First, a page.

Genesis 36:35 names him as a son of Bedad (בדד) who became an Edomite king; he "smote Midyan in the field of Mo-Av (שְׂדֵה מוֹאָב). His city was Avit (עבית). Cf 1 Chronicles 1:46.

The name occurs in Zechariah 12:11 as Hadad-Rimon (הדד-רמון), a town near Megiddo, or in the Yazar-El (Jezreel) Valley (see my note to Judges 6:33), according to Saint Jerome.

The name also occurs in 2 Samuel 8:3 and 10:16-19, as well as in 1 Chronicles 18:3-7, as Hadad-Ezer ben Rechov (הדדעזר בן-רחב) a king of Syrian Tsova (Zobah - צובא) in King David's time. Some commentaries claim that the name is sometimes given as Hadar-Ezer (הדרעזר) in some versions of the text, but I can find no evidence of this; the Dalet-Reysh (ד-ר) mis-identification is very common however - Dodanim and Rodanim is one example - so there may well be some texts that have the error.

Hadad was the name of the principal Syrian deity, and one of the sons or grandsons of El in Kena'ani mythology. Among other roles he was the storm-god, Ba'al-Hadad. The Romans called him Adodus and the Akkadians Adad. That his father should therefore be named Rechov is not surprising; Rachav was also an important Kena'ani god (see below). That the Chronicles version should makes Rechov a place rather than a person is also not surprising; the Yisra-Eli town of Rechovot took its name from the god in the same way. King Shelomoh's successor, Rehoboam in English, is Rechav-Am in Yehudit, likewise from the same source. It was commonlace at this epoch for kings to take their names from the gods whose representative on Eath they were.

Three kings of Damasek (Damascus) bore Hadad's his name in their title, as Ben-Hadad - cf 1 Kings 15:20 and 20:1; 2 Kings 6:24 and 8:7; also 2 Chronicles 16:2 and Jeremiah 49:27.

The Rimon in Hadad-Rimon (above) either reflects a merging of two deities into one, or, given that it was the name of a town, the existence of two place of worship in the same vicinity - not uncommon today, where churches, synagogues and mosques exist side-by-side, but less common back then. Rimon was also a Syrian god (see 2 Kings 5:18), so the merge and/or the sharing of space, is not all that problematic. His name means "pomegranate", which fruit is associated in mythology with the Underworld; and indeed Rimon was the ruling deity of the ancient Syrian Underworld.

The ornaments on the crown of the Torah Scroll also came to be called "rimonim". The usual explanation is that this is because there are pomegranates depicted there. Which does not answer the deeper question: why are there pomegranates depicted there? In all cultures of that era and that time the pomegranate was symbolic in two ways: it was the "fruit with a million seeds" that was crushed under the heel of the bridegroom at the wedding ceremony, as a gesture to bestow fertility on his bride (the breaking of a glass replaced this in later Jewish practice); it was the fruit that was given to the "maiden" by the god of the underworld, to entice her into his kingdom (a reversal of fertility; when she is in the underworld she loses the power to bear fruit). Cf the Persephone and Ceres myths of Greece and Rome.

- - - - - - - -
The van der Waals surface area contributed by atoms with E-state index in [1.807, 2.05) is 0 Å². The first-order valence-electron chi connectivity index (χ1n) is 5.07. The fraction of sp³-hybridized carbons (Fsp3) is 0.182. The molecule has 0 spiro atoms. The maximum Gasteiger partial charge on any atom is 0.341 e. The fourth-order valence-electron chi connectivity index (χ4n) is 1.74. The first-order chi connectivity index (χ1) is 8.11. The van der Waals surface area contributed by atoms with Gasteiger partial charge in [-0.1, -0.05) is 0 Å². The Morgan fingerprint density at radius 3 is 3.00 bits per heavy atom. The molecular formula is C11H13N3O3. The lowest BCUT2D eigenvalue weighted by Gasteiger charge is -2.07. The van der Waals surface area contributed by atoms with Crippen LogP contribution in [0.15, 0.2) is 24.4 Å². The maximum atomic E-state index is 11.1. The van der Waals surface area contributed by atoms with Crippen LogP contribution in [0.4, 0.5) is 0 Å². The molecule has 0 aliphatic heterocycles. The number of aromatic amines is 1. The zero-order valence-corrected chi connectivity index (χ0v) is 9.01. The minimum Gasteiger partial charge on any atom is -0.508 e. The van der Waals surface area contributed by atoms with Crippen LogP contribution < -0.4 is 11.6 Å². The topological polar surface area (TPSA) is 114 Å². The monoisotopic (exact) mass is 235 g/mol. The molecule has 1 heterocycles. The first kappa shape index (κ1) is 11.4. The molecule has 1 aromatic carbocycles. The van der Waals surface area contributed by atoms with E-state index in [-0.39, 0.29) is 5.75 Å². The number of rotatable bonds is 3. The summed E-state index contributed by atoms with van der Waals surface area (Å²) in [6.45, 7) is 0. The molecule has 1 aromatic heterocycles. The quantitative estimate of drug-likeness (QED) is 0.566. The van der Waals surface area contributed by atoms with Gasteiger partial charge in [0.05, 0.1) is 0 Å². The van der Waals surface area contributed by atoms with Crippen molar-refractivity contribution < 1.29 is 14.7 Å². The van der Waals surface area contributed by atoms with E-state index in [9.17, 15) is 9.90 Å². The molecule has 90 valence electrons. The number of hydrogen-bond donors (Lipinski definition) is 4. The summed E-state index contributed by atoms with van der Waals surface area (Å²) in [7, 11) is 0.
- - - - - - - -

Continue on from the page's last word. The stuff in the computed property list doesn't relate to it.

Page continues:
Several places in Kena'an carry his name: Joshua 15:32 and 19:7 name one in the southern part of Shim'on; Joshua 19:13 mentions another, named Rimon Ha Meto'ar (רִמּוֹן הַמְּתֹאָר) in Zevulun; Judges 20:45 gives it as the name of a rock near Ha Giv'ah (הַגִּבְעָה - Gibeah), while 1 Samuel 14:2 speaks of Sha'ul pausing under a pomegranate tree at Migron (מִגְרוֹן), on the northern extremeties of Ha Giv'ah. Numbers 33:19 speaks of a Rimon-Parets (רמון-פרץ) as a station of the Mosaic journey through the wilderness.

As noted above, Rechov, as in Hadad-Ezer ben Rechov, is no less a personage than Rachav (Rahab - רָחָב), the "harlot" of Yericho (Joshua 2:1 and 6:17); the serpent-goddess of the Beney Kena'an, identified with the serpent known as Livyatan, or Lev-Yatan, or Levi-Atan or Leviathan (לִויָתָן in the Yehudit), and especially the Babylonian Tiamat, who appears as Tehom (תהום) = "the deep", in the Biblical Creation myth (Genesis 1:2).

And finally there is Hadad ha Edomi ( הֲדַד הָאֲדֹמִי) in 1 Kings 11:17-25, "Then YHVH raised up an adversary to Shelomoh, 
namely Hadad the Edomite; he was of the king's seed in Edom...and he reigned in Aram."

Not to be confused with Chadad (חדד) with a Chet (ח), who was one of the twelve sons of Yishma-El (Genesis 25:12-15).

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